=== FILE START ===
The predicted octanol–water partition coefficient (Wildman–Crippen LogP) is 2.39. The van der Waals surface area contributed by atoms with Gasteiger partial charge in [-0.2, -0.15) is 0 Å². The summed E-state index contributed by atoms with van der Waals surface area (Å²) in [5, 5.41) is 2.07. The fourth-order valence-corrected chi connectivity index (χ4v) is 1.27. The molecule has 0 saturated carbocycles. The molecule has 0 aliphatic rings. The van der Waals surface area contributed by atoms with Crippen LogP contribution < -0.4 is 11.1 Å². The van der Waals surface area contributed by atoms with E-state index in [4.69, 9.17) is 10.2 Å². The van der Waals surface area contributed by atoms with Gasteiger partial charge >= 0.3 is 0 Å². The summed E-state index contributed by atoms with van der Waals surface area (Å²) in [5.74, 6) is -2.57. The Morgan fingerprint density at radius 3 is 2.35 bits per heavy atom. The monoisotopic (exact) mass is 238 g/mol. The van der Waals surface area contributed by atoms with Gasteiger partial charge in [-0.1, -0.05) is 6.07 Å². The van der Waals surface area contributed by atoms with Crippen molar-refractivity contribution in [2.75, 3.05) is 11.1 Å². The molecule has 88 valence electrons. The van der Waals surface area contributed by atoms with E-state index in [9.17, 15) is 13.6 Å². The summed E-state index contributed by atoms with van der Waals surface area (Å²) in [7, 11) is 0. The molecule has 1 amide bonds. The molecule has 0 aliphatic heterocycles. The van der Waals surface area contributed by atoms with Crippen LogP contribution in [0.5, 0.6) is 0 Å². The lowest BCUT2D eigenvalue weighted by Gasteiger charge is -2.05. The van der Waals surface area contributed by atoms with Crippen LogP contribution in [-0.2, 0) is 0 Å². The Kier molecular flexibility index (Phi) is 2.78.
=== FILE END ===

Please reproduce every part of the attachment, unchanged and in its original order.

The predicted octanol–water partition coefficient (Wildman–Crippen LogP) is 2.39. The van der Waals surface area contributed by atoms with Gasteiger partial charge in [-0.2, -0.15) is 0 Å². The summed E-state index contributed by atoms with van der Waals surface area (Å²) in [5, 5.41) is 2.07. The fourth-order valence-corrected chi connectivity index (χ4v) is 1.27. The molecule has 0 saturated carbocycles. The molecule has 0 aliphatic rings. The van der Waals surface area contributed by atoms with Crippen LogP contribution < -0.4 is 11.1 Å². The van der Waals surface area contributed by atoms with E-state index in [4.69, 9.17) is 10.2 Å². The van der Waals surface area contributed by atoms with Gasteiger partial charge >= 0.3 is 0 Å². The summed E-state index contributed by atoms with van der Waals surface area (Å²) in [5.74, 6) is -2.57. The Morgan fingerprint density at radius 3 is 2.35 bits per heavy atom. The monoisotopic (exact) mass is 238 g/mol. The van der Waals surface area contributed by atoms with Gasteiger partial charge in [-0.1, -0.05) is 6.07 Å². The van der Waals surface area contributed by atoms with Crippen molar-refractivity contribution in [2.75, 3.05) is 11.1 Å². The molecule has 88 valence electrons. The van der Waals surface area contributed by atoms with E-state index in [9.17, 15) is 13.6 Å². The summed E-state index contributed by atoms with van der Waals surface area (Å²) in [7, 11) is 0. The molecule has 1 amide bonds. The molecule has 0 aliphatic heterocycles. The van der Waals surface area contributed by atoms with Crippen LogP contribution in [0.5, 0.6) is 0 Å². The lowest BCUT2D eigenvalue weighted by Gasteiger charge is -2.05. The van der Waals surface area contributed by atoms with Crippen LogP contribution in [-0.2, 0) is 0 Å². The Kier molecular flexibility index (Phi) is 2.78.